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Welcome and glad you found us under the circumstances. Do not listen to a dr when he teels you how long you have to live. He doesn't know and I personally do not think it inspires a person to Battle the Beast called cancer.

Second a litttle background on how staging is determinedAmerican Cancer Society; Click on the link and you should be redirected to ACS;

1) http://www.cancer.org/docroot/ETO/conte ... taging.asp

This is also a great start for starting on this fight;

http://www.cancer.org/docroot/home/index.asp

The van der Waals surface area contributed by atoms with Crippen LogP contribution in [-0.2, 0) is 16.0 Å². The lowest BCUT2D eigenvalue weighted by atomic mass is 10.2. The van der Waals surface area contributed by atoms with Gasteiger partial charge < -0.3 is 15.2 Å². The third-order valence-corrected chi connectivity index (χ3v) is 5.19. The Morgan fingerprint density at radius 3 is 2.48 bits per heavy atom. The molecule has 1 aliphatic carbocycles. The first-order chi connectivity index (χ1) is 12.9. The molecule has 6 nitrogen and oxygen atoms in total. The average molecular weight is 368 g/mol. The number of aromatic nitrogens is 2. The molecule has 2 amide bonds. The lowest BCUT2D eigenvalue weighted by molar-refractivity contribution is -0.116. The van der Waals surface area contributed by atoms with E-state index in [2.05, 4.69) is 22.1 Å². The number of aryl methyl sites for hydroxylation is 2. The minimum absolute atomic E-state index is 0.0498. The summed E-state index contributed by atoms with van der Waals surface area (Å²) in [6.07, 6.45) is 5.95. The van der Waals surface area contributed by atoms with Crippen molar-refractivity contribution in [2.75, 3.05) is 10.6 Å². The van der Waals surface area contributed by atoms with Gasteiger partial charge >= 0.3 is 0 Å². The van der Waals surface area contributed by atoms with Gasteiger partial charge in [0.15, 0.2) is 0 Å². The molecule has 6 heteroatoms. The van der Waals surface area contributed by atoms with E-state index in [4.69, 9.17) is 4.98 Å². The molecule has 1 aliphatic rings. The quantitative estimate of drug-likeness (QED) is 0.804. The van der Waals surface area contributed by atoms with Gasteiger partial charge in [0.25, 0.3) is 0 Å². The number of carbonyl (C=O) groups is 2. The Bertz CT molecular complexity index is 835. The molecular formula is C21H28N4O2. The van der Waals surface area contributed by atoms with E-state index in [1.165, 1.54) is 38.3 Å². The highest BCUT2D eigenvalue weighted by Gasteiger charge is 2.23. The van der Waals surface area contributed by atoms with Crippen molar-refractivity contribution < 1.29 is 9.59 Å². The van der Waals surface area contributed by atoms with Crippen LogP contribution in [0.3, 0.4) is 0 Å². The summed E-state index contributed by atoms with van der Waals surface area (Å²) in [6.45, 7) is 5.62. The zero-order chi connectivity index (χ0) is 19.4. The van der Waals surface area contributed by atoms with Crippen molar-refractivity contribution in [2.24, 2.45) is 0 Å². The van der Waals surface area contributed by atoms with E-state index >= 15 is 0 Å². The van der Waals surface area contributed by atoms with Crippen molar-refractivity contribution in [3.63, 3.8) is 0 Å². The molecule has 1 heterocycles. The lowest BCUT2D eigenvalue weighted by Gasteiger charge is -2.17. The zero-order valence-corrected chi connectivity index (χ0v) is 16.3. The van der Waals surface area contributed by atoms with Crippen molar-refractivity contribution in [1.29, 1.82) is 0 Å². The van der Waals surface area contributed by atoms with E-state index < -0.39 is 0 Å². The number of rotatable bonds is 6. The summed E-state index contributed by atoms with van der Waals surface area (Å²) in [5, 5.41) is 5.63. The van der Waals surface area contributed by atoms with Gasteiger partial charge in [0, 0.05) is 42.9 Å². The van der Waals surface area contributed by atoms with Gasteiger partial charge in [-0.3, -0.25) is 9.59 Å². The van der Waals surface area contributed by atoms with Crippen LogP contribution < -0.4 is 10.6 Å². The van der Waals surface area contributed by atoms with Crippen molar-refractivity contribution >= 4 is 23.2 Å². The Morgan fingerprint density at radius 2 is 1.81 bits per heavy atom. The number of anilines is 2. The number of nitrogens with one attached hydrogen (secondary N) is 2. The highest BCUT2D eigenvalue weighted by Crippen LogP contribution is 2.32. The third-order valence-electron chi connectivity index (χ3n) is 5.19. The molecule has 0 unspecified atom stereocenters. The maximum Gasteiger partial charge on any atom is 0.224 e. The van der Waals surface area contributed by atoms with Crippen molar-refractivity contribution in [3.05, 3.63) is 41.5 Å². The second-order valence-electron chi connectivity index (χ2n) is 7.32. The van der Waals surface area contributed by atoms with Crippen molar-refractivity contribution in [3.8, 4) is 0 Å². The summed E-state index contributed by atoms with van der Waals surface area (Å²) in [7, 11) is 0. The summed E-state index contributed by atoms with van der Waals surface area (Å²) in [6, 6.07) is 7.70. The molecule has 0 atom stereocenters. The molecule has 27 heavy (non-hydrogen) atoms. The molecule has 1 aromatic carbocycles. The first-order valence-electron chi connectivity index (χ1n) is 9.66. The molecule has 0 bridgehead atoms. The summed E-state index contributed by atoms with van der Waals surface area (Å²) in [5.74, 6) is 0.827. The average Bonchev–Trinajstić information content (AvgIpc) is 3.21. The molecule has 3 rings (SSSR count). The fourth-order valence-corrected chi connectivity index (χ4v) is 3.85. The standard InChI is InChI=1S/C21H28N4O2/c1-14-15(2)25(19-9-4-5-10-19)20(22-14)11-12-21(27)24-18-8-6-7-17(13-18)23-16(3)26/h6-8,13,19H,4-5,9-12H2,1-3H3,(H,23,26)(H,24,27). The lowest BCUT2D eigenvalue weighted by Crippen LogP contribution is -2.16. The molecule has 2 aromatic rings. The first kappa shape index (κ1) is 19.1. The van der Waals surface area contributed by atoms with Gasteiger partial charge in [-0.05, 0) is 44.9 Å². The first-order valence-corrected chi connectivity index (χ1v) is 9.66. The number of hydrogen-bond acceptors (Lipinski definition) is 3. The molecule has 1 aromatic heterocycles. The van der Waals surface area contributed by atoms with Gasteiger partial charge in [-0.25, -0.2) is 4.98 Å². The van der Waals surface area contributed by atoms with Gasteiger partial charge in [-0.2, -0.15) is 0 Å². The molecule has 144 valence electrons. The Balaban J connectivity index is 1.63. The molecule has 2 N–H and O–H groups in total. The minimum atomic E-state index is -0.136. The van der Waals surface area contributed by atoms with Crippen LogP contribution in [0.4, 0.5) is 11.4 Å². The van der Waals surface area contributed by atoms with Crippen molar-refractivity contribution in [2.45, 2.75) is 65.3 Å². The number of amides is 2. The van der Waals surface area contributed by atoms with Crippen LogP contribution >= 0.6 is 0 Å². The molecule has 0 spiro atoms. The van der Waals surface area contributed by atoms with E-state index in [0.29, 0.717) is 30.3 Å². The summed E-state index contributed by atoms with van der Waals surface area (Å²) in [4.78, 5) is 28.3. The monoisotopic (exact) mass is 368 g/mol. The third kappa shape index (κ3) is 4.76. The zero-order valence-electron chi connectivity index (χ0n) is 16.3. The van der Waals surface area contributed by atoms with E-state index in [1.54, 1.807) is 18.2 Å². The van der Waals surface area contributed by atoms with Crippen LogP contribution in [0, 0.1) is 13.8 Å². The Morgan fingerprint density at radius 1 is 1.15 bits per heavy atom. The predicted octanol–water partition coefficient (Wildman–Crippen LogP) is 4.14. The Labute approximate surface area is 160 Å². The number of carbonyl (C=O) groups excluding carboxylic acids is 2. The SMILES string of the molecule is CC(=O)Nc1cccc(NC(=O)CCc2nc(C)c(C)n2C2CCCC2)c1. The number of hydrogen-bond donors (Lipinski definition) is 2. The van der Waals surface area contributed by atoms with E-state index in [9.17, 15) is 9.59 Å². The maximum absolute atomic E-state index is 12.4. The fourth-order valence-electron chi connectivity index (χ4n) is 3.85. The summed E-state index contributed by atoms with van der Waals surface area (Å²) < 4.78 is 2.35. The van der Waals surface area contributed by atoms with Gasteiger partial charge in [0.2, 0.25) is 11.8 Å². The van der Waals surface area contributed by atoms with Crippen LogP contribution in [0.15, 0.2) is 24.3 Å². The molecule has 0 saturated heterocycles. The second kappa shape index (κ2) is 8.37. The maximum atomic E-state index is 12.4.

Get a second opinion if at all possible It is your fathers Life at stake here. You need a dr that will start a fight no matter what stage or condition, not one who tells you things over the phone and how long your dad is going to live. Knowledge is power and keep us posted on what is going on. Think Clinical trials for options also ask questions ofOnc for anything and ask us questions when ever you want. We are always here and leave a light on for ya!!

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Rod,

You will find the folks on this board wonderful and very knowledgeable. I am fairly new to this as well, diagnosis began late may/early June...I received everything over the phone numerous times. I agree with the others, your dad should go for a second opinion. If you can get to a comprehensive cancer center, they usually have a thoracic oncology team utilizing the latest in treatment options.

Lilly

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Hi,